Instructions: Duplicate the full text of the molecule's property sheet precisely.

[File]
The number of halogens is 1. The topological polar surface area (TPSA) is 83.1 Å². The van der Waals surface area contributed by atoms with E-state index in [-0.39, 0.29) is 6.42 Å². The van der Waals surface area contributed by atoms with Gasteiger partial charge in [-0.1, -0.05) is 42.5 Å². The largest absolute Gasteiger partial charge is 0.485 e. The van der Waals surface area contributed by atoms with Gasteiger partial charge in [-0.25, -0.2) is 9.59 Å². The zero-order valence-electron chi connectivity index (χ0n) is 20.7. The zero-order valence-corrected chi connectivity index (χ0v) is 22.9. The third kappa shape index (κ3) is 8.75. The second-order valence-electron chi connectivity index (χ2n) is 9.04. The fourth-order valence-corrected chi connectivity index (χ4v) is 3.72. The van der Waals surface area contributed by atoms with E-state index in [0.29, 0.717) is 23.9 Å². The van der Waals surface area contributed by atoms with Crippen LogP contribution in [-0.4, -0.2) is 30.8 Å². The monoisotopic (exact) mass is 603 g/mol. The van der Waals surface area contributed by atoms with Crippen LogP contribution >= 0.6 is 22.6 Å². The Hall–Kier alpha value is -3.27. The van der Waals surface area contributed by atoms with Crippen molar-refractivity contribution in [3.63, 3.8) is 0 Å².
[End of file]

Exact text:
The number of halogens is 1. The topological polar surface area (TPSA) is 83.1 Å². The van der Waals surface area contributed by atoms with E-state index in [-0.39, 0.29) is 6.42 Å². The van der Waals surface area contributed by atoms with Gasteiger partial charge in [-0.1, -0.05) is 42.5 Å². The largest absolute Gasteiger partial charge is 0.485 e. The van der Waals surface area contributed by atoms with Gasteiger partial charge in [-0.25, -0.2) is 9.59 Å². The zero-order valence-electron chi connectivity index (χ0n) is 20.7. The zero-order valence-corrected chi connectivity index (χ0v) is 22.9. The third kappa shape index (κ3) is 8.75. The second-order valence-electron chi connectivity index (χ2n) is 9.04. The fourth-order valence-corrected chi connectivity index (χ4v) is 3.72. The van der Waals surface area contributed by atoms with E-state index in [0.29, 0.717) is 23.9 Å². The van der Waals surface area contributed by atoms with Crippen LogP contribution in [-0.4, -0.2) is 30.8 Å². The monoisotopic (exact) mass is 603 g/mol. The van der Waals surface area contributed by atoms with Crippen LogP contribution >= 0.6 is 22.6 Å². The Hall–Kier alpha value is -3.27. The van der Waals surface area contributed by atoms with Crippen molar-refractivity contribution in [3.63, 3.8) is 0 Å².